X: The number ten. An unknown quantity. A mistake. A cross. A kiss…
I had read quite a few of the alphabet books when they were first published, and I think I got to about the letter J or so when I drifted away from the series. I remember enjoying them at the time, but my reading interests shifted onto different things. I was saddened to hear of Sue Grafton’s recent passing, so I decided to pick up one of her more recent efforts for old time’s sake. And unfortunately, this book just wasn’t up to the standard set by the earlier books. It’s also far longer than the earlier ones, and seemed padded with a lot of useless filler.
As anyone who has read the series knows, Kinsey Millhone is a female private detective in Santa Teresa, CA, circa 1980s. She rents an apartment, and her elderly landlord Henry Pitt is a spry 80 year old who loves to bake. She hangs out at Rosie’s bar/restaurant and a small circle of friends, and has a couple of former boyfriends she keeps in touch with. Nothing much has changed in this scenario, so I didn’t feel like I had missed anything by not reading books K to W. It’s still late 1980s, there’s no cell phones, no personal computers, and therefore no internet to check facts – it’s all rather quaint. At the start of this book, she’s at loose ends so when a woman calls to hire her for what seems to be a simple case of finding a long lost child given up for adoption, Kinsey thinks it’s no big deal. After meeting at the client’s hilltop mansion, she agrees to take the case and is paid in cash which subsequently turns out to be marked bills and Kinsey realizes that she’s been played. Everything she assumed about the client was bogus and she starts to dig into what was really going on.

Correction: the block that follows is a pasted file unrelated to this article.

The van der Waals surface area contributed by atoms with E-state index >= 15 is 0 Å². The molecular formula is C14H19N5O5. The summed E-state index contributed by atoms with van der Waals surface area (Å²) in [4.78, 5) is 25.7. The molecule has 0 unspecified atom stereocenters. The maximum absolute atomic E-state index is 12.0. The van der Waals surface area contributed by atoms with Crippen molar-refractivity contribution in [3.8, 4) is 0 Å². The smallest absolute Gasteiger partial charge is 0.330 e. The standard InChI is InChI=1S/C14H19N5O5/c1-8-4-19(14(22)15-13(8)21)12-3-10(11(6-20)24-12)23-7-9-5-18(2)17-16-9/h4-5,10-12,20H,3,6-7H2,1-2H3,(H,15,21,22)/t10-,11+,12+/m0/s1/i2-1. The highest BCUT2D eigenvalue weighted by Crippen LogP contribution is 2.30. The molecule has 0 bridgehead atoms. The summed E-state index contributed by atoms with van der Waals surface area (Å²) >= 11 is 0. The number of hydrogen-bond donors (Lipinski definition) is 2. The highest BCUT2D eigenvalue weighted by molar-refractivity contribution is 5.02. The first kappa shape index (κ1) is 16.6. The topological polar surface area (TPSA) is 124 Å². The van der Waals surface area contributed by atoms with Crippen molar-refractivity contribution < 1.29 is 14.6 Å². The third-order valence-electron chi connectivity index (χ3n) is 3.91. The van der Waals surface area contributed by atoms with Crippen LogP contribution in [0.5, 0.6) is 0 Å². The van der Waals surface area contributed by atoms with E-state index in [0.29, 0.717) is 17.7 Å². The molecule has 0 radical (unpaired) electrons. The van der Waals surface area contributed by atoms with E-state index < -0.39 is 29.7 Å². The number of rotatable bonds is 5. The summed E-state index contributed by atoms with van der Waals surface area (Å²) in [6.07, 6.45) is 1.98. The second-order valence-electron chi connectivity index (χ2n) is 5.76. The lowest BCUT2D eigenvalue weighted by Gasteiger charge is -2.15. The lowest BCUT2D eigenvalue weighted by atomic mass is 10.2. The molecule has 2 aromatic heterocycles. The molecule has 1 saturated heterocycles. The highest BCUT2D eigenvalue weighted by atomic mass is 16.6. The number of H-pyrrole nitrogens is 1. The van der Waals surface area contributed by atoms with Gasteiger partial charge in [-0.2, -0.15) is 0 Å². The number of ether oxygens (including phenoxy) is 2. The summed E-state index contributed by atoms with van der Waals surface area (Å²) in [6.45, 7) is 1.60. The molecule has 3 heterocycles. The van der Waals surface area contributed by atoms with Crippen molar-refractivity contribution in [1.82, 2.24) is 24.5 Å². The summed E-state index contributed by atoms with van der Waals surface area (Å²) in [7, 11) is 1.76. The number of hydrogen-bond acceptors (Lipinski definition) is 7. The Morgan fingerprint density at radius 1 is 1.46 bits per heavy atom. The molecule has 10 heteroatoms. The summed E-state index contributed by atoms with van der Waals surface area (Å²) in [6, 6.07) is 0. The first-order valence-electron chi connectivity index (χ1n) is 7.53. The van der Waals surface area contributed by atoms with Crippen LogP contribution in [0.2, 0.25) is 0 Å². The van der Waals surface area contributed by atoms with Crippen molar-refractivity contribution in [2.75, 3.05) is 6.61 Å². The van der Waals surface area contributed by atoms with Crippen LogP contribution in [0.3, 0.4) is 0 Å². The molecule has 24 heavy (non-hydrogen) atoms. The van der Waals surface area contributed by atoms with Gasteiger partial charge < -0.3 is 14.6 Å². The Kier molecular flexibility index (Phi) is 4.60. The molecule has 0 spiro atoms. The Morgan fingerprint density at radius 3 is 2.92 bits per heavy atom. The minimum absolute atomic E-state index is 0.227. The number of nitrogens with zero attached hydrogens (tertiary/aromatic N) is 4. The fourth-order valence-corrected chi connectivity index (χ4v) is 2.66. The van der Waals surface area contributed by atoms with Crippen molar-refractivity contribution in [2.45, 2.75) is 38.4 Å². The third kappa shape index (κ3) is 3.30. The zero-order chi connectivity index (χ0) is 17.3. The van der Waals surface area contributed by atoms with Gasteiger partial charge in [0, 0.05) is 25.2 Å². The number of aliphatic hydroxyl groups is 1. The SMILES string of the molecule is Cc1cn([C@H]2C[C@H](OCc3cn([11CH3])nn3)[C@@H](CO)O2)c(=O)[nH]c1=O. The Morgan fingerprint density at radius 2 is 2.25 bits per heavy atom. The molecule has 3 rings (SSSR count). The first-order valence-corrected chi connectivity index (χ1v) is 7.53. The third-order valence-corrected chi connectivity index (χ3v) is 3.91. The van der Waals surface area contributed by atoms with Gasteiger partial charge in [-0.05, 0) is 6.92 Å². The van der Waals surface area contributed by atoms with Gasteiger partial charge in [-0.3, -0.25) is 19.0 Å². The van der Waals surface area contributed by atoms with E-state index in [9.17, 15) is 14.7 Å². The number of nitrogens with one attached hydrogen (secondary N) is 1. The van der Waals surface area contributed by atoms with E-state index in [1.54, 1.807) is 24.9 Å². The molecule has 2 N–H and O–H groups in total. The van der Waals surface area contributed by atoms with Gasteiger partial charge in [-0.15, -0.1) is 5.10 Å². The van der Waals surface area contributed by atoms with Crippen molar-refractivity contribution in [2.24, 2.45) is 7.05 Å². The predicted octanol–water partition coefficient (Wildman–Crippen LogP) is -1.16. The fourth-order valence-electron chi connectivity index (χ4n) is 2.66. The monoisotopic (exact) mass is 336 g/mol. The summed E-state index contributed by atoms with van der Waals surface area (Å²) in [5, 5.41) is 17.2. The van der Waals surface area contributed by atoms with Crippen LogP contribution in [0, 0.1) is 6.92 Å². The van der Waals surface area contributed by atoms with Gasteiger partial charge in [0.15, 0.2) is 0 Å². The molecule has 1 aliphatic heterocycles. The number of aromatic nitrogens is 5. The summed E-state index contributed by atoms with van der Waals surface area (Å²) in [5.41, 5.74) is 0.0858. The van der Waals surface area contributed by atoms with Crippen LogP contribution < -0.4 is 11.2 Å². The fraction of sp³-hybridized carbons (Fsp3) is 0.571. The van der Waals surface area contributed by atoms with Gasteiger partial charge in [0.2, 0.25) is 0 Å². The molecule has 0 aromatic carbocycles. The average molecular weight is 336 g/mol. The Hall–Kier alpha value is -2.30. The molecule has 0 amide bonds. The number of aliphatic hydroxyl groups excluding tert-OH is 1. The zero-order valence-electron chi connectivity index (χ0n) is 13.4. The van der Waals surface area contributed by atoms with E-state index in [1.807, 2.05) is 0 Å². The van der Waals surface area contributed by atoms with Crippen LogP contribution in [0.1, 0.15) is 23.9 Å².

A second plot thread revolves around an old colleague, Pete Wolinsky, who has passed away. His widow is being hounded by the IRS and Kinsey volunteers to look through some old documents she had of his to see if she can find some documents. In doing so, she stumbles across an old case that she feels compelled to pick up, even though no one else seemed to be interested in it. Added to this is Henry’s sudden obsession with his water bill and the state of drought in California at the time and he rips out his entire lawn and shrubbery in an effort to conserve water, as he chides Kinsey to keep her usage to a minimum as well. Exciting stuff, there. Oh, and there’s new neighbors next door that seem sketchy to Kinsey since they’re taking advantage of Henry’s good nature.
To be honest, I wasn’t that riveted by any of these plots, and the three unrelated threads bounce back and forth, as Kinsey also goes into great detail about her daily life. I had either forgotten how Ms Grafton wrote the play by play of Kinsey’s days, or it’s gotten worse, but oh man it was dull. I also learned a lot about conserving water, more than I wanted to know for sure! It was also frustrating to read the exact details of every person’s appearance from their tightly permed gray hair down to their sensible crepe soled shoes. I even forgot who some of the players were, or why I should care about them. While some readers may enjoy the comfort of Kinsey’s unchanging routines, I had expected some character growth by this point in the series. I give this two stars for the content, but round up to three on the basis of nostalgic regard for Sue Grafton.